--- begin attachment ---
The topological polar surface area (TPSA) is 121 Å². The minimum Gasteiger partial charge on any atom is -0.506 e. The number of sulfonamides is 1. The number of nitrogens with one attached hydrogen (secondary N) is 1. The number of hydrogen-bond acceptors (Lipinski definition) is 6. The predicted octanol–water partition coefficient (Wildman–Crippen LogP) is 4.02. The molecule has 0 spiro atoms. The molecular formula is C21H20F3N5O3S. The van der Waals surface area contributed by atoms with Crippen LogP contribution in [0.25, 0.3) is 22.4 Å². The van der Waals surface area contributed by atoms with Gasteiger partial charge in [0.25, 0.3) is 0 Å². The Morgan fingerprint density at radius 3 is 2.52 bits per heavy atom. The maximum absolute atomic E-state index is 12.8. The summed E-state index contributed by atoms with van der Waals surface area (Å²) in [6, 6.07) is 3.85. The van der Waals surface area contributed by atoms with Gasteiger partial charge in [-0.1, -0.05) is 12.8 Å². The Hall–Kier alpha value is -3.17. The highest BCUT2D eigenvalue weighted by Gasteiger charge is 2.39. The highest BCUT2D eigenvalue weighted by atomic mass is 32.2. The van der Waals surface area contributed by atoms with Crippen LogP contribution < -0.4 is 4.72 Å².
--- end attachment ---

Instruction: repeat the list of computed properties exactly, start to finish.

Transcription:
The topological polar surface area (TPSA) is 121 Å². The minimum Gasteiger partial charge on any atom is -0.506 e. The number of sulfonamides is 1. The number of nitrogens with one attached hydrogen (secondary N) is 1. The number of hydrogen-bond acceptors (Lipinski definition) is 6. The predicted octanol–water partition coefficient (Wildman–Crippen LogP) is 4.02. The molecule has 0 spiro atoms. The molecular formula is C21H20F3N5O3S. The van der Waals surface area contributed by atoms with Crippen LogP contribution in [0.25, 0.3) is 22.4 Å². The van der Waals surface area contributed by atoms with Gasteiger partial charge in [0.25, 0.3) is 0 Å². The Morgan fingerprint density at radius 3 is 2.52 bits per heavy atom. The maximum absolute atomic E-state index is 12.8. The summed E-state index contributed by atoms with van der Waals surface area (Å²) in [6, 6.07) is 3.85. The van der Waals surface area contributed by atoms with Gasteiger partial charge in [-0.1, -0.05) is 12.8 Å². The Hall–Kier alpha value is -3.17. The highest BCUT2D eigenvalue weighted by Gasteiger charge is 2.39. The highest BCUT2D eigenvalue weighted by atomic mass is 32.2. The van der Waals surface area contributed by atoms with Crippen LogP contribution < -0.4 is 4.72 Å².